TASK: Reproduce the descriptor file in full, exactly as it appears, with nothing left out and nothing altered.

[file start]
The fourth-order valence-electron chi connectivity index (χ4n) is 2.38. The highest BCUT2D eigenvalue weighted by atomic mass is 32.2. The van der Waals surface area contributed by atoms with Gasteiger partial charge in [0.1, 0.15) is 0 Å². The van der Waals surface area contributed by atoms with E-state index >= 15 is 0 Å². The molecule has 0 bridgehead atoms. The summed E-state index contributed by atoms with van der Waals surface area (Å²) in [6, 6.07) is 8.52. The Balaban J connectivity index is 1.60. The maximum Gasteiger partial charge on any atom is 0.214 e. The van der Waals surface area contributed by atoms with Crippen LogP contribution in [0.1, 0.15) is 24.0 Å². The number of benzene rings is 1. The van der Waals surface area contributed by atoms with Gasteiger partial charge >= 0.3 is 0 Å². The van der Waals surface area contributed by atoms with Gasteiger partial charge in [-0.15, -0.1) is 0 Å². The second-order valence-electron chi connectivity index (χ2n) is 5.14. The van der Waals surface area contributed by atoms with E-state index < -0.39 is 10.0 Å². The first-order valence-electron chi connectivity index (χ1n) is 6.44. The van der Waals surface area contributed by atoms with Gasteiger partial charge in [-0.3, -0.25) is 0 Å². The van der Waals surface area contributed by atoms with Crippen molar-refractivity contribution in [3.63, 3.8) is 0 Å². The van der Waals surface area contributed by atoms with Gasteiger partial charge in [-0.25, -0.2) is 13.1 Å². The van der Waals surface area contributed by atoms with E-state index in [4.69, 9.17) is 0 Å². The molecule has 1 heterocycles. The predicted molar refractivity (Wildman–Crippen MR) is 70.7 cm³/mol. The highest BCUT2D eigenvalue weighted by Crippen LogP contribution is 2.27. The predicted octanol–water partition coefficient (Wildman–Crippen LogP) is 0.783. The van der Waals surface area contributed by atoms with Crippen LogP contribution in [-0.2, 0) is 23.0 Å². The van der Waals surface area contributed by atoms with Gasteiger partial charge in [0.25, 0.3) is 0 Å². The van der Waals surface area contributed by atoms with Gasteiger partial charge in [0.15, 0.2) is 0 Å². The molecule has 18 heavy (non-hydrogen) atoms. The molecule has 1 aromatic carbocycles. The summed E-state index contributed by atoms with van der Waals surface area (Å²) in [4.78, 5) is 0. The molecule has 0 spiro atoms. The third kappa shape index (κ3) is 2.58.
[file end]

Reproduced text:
The fourth-order valence-electron chi connectivity index (χ4n) is 2.38. The highest BCUT2D eigenvalue weighted by atomic mass is 32.2. The van der Waals surface area contributed by atoms with Gasteiger partial charge in [0.1, 0.15) is 0 Å². The van der Waals surface area contributed by atoms with E-state index >= 15 is 0 Å². The molecule has 0 bridgehead atoms. The summed E-state index contributed by atoms with van der Waals surface area (Å²) in [6, 6.07) is 8.52. The Balaban J connectivity index is 1.60. The maximum Gasteiger partial charge on any atom is 0.214 e. The van der Waals surface area contributed by atoms with Crippen LogP contribution in [0.1, 0.15) is 24.0 Å². The number of benzene rings is 1. The van der Waals surface area contributed by atoms with Gasteiger partial charge >= 0.3 is 0 Å². The van der Waals surface area contributed by atoms with Gasteiger partial charge in [-0.15, -0.1) is 0 Å². The second-order valence-electron chi connectivity index (χ2n) is 5.14. The van der Waals surface area contributed by atoms with E-state index < -0.39 is 10.0 Å². The first-order valence-electron chi connectivity index (χ1n) is 6.44. The van der Waals surface area contributed by atoms with Gasteiger partial charge in [-0.3, -0.25) is 0 Å². The van der Waals surface area contributed by atoms with Crippen molar-refractivity contribution in [3.63, 3.8) is 0 Å². The van der Waals surface area contributed by atoms with Gasteiger partial charge in [-0.25, -0.2) is 13.1 Å². The van der Waals surface area contributed by atoms with E-state index in [4.69, 9.17) is 0 Å². The molecule has 1 heterocycles. The predicted molar refractivity (Wildman–Crippen MR) is 70.7 cm³/mol. The highest BCUT2D eigenvalue weighted by Crippen LogP contribution is 2.27. The predicted octanol–water partition coefficient (Wildman–Crippen LogP) is 0.783. The van der Waals surface area contributed by atoms with Crippen LogP contribution in [-0.2, 0) is 23.0 Å². The van der Waals surface area contributed by atoms with Gasteiger partial charge in [0.25, 0.3) is 0 Å². The van der Waals surface area contributed by atoms with Gasteiger partial charge in [0.15, 0.2) is 0 Å². The molecule has 18 heavy (non-hydrogen) atoms. The molecule has 1 aromatic carbocycles. The summed E-state index contributed by atoms with van der Waals surface area (Å²) in [4.78, 5) is 0. The molecule has 0 spiro atoms. The third kappa shape index (κ3) is 2.58.